I am reading (or rather listening, via Audible) a book called the The Power of Habit: Why We Do What We Do, and How to Change by Charles Duhigg. I’d highly recommend it to anyone looking to understand the psychology of habits and how to improve good habits and stamp out bad ones!
On a basic level, cravings and routine drives habits. When I had a corporate job I formed a coffee habit, it was a ritual. Every day I would reward myself with a coffee from my favourite coffee shop after my daily commute into work. It was an expensive habit, but made that tube journey so much more bearable knowing I would get that welcoming kick of coffee at the other end – one of life’s little pleasures
How to change Habits If you are involved in any change management you will understand it is all about creating the feelings and rewards to motivate individuals to take ownership and focus on a few things to introduce a lasting change of habit. Telling people what to do just won’t work – I don’t know about you, but if I am preached at it actually makes me want to do the opposite.
Habits – Cue, Routine and Reward Habit, as Duhigg explains has three elements “Cue, Routine and Reward”. There is much scientific evidence and research into how we form both good and bad habits. Companies like Proctor & Gamble and Google spend millions studying the habits we have, whether it is the way we shop, perform domestic duties or look at a computer screen. You don’t need to be a global giant to learn from the science of habit, though.
Make your product or service a habit for customers Think about the product or service you offer. Can you make it become a habit for your customers? Is there something you can do to incentivise them or provide a cue to help? Give them a reusable bag to shop with, a pen to fill in that form or a loyalty card to keep coming back. The feeling of achieving something, or the sensation a customer gets from using your product all helps to form a craving or routine which leads to habit.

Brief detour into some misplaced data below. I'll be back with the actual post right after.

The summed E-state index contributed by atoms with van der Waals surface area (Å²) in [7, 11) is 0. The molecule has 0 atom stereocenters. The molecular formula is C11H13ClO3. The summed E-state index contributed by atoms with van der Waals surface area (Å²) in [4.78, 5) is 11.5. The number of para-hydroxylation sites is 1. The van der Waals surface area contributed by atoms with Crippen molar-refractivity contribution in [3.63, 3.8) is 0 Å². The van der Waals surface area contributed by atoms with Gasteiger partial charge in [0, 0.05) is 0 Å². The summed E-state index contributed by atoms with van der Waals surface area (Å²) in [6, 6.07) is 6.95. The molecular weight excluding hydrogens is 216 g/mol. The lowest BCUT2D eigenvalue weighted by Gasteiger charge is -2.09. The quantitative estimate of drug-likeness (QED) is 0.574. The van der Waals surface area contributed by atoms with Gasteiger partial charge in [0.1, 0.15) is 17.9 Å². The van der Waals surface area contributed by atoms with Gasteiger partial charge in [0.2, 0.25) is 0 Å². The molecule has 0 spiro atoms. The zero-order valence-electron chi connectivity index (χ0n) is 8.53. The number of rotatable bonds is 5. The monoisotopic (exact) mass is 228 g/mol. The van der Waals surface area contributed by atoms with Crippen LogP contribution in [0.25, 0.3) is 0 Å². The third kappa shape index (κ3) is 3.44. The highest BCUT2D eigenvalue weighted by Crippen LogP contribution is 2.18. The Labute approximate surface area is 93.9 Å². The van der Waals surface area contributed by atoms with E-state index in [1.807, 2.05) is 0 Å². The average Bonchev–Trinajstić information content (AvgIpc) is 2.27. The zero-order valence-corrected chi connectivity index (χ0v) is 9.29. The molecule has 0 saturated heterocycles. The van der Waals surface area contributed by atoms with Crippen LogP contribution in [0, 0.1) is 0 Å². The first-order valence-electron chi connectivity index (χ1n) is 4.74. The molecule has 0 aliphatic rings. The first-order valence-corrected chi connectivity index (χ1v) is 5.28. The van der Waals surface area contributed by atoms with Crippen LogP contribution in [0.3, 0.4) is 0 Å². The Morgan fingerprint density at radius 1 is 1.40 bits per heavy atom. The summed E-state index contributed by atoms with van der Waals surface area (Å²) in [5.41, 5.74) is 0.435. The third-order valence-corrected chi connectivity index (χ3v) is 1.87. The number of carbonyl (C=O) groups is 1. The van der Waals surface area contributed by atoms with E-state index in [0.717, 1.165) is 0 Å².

Can you make it easy for your customers to form a habit to your products, so they don’t have to think, rather just do? I love the apps on my phone, they make shopping, creating lists, being organised, or keeping track of a jog so easy and have become habits for me.
Even familiarity with a store layout leads to habit. I know when my local supermarket rearranges shelves or aisles it takes me twice as long to shop. This is because I am in the habit of buying the same products and whizzing around. It also takes up less mental energy as you don’t have to “think” about what you are doing. I am sure many can relate to this.
Habits can be easily formed In countries and cities where single use bags are disallowed or charged for, people soon get the reusable bag habit. Not from the government or pressure groups telling them that it is good for the environment, but from the habit of keeping some in the car or handy each time they go to the shops until it is part of a routine so they do not have to think about it.
What habits can you help your customers form to use your products and services? What rewards can you offer customers or which rewards will they feel using your product? The answer will differ depending on your service and your market, but it’s an interesting concept and one that any marketer would do well to consider. How have you used the power of habit to attract and retain customers? About Smartbags